Although artificial intelligence (AI)-based algorithms for diagnosis hold promise for improving care, their safety and effectiveness must be ensured to facilitate wide adoption. Several recently proposed regulatory frameworks provide a solid foundation but do not address a number of issues that may prevent algorithms from being fully trusted. In this article, we review the major regulatory frameworks for software as a medical device applications, identify major gaps, and propose additional strategies to improve the development and evaluation of diagnostic AI algorithms. We identify the following major shortcomings of the current regulatory frameworks: (1) conflation of the diagnostic task with the diagnostic algorithm, (2) superficial treatment of the diagnostic task definition, (3) no mechanism to directly compare similar algorithms, (4) insufficient characterization of safety and performance elements, (5) lack of resources to assess performance at each installed site, and (6) inherent conflicts of interest. We recommend the following additional measures: (1) separate the diagnostic task from the algorithm, (2) define performance elements beyond accuracy, (3) divide the evaluation process into discrete steps, (4) encourage assessment by a third-party evaluator, (5) incorporate these elements into the manufacturers' development process. Specifically, we recommend four phases of development and evaluation, analogous to those that have been applied to pharmaceuticals and proposed for software applications, to help ensure world-class performance of all algorithms at all installed sites. In the coming years, we anticipate the emergence of a substantial body of research dedicated to ensuring the accuracy, reliability, and safety of the algorithms.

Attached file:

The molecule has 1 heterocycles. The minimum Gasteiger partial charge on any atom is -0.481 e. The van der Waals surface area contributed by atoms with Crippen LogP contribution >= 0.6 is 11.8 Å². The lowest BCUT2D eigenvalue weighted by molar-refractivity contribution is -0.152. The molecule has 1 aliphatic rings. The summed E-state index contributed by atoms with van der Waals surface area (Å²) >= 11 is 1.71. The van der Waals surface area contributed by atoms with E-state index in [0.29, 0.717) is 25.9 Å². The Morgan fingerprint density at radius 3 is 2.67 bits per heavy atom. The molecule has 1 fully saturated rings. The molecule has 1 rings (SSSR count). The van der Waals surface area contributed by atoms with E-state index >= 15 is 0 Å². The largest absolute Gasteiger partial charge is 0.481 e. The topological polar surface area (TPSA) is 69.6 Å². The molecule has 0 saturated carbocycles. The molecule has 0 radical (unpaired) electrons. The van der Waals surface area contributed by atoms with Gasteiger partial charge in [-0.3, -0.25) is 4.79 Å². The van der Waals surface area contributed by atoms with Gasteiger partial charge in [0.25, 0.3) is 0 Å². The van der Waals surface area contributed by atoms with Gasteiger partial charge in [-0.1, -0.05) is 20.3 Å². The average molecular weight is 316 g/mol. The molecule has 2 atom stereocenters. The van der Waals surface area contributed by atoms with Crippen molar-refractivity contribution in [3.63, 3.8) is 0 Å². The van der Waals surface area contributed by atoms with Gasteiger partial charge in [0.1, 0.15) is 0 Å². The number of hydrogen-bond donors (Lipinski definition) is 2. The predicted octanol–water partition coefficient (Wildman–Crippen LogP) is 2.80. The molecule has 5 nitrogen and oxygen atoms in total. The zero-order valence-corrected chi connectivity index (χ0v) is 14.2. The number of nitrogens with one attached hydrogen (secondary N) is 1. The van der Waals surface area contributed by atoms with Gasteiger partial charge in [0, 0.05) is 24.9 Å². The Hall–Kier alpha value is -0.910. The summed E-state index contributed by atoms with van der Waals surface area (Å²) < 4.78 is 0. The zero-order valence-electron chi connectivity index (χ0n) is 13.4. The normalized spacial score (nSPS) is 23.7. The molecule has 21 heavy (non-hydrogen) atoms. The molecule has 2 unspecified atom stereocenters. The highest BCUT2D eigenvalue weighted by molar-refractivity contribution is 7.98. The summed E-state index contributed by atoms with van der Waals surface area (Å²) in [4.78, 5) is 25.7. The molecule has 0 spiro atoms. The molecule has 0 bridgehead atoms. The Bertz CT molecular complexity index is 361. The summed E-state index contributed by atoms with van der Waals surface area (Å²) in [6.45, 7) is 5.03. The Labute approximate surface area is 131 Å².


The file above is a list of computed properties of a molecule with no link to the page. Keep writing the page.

Copyright © 2020 American College of Radiology. Published by Elsevier Inc. All rights reserved.